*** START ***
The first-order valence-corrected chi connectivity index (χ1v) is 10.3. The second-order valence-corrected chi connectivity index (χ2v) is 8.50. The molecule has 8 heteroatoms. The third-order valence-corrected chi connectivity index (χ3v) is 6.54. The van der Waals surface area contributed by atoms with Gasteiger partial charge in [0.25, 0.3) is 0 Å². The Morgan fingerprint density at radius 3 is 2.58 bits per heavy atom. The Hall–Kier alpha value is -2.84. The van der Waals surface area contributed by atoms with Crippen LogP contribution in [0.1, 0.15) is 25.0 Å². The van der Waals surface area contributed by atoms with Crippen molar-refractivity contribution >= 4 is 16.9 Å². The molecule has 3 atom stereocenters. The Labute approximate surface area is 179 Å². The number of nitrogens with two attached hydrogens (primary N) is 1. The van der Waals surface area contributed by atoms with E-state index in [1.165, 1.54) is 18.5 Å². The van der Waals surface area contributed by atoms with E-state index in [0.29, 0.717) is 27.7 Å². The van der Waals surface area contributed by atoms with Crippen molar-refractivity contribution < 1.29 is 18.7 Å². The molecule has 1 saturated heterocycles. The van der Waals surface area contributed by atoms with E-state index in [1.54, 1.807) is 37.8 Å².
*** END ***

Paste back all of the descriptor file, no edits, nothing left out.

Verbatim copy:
The first-order valence-corrected chi connectivity index (χ1v) is 10.3. The second-order valence-corrected chi connectivity index (χ2v) is 8.50. The molecule has 8 heteroatoms. The third-order valence-corrected chi connectivity index (χ3v) is 6.54. The van der Waals surface area contributed by atoms with Gasteiger partial charge in [0.25, 0.3) is 0 Å². The Morgan fingerprint density at radius 3 is 2.58 bits per heavy atom. The Hall–Kier alpha value is -2.84. The van der Waals surface area contributed by atoms with Crippen LogP contribution in [0.1, 0.15) is 25.0 Å². The van der Waals surface area contributed by atoms with Crippen molar-refractivity contribution >= 4 is 16.9 Å². The molecule has 3 atom stereocenters. The Labute approximate surface area is 179 Å². The number of nitrogens with two attached hydrogens (primary N) is 1. The van der Waals surface area contributed by atoms with E-state index in [1.165, 1.54) is 18.5 Å². The van der Waals surface area contributed by atoms with E-state index in [0.29, 0.717) is 27.7 Å². The van der Waals surface area contributed by atoms with Crippen molar-refractivity contribution < 1.29 is 18.7 Å². The molecule has 1 saturated heterocycles. The van der Waals surface area contributed by atoms with E-state index in [1.54, 1.807) is 37.8 Å².